Deal locally with climate change impact

March 21st, 2011 - 3:22 pm ICT by IANS  

Washington, March 21 (IANS) Think globally, but act locally when studying about plants, animals and the impact of global warming, advise researchers.

Policy makers have been pressing biologists to dissect how much of the changes observed in wild species are due to greenhouse gas-driven climate change versus other possible factors.

But scientists feel efforts should be directed more towards studies on conservation of compromised species rather than trying to figure out what percent of each species’ decline is due to rising greenhouse gases, says a University of Texas statement.

“Yes, global warming is happening… And yes, we’ve clearly shown that species are impacted by global warming on a global scale,” says Camille Parmesan, associate professor of integrative biology at the University of Texas.

But “think… about… how that’s going to affect your national park, or your reserve or your endangered species,” says Parmesan, who led the study. She served as lead author of the Third Assessment Report of the Intergovernmental Panel on Climate Change (IPCC). The IPCC was awarded the 2007 Nobel Peace Prize jointly with Al Gore.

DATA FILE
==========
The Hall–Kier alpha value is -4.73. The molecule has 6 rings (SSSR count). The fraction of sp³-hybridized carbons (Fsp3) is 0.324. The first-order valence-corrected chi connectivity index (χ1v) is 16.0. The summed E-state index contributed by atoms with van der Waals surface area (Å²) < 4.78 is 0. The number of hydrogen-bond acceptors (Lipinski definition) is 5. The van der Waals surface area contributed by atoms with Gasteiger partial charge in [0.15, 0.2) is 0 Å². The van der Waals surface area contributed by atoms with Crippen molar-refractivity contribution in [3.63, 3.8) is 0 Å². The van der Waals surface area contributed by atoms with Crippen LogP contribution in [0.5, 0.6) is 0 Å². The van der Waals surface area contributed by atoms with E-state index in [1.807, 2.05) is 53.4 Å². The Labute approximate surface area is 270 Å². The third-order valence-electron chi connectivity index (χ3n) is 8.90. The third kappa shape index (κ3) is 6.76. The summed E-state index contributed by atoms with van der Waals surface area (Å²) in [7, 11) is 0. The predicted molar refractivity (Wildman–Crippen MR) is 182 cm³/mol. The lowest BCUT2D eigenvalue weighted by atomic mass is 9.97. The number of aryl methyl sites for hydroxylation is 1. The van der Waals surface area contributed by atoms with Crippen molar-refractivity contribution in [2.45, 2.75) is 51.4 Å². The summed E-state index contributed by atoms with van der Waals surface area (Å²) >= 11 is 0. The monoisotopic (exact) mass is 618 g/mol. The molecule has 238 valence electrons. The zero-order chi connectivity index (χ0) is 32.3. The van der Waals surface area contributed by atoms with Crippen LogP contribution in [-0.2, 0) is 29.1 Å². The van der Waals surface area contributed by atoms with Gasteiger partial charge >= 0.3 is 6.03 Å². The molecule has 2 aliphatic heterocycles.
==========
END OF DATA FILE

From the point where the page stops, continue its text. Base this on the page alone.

“You’ve got to think locally about what you need to do in terms of habitat restoration, removing invasive species, assisting species migration. Those are things you can and should do something about in the short term,” Parmesan says.

The endangered Quino checkerspot butterfly, for example, experiences pressures in Southern California from climate change, but also development, (growth of Los Angeles and San Diego), invasive species and pollution.

For conservation biologists and policy makers, it is critical to understand those local driving forces, so they can make appropriate, and sometimes immediate interventions. Tackling climate change itself is a problem on a different level.

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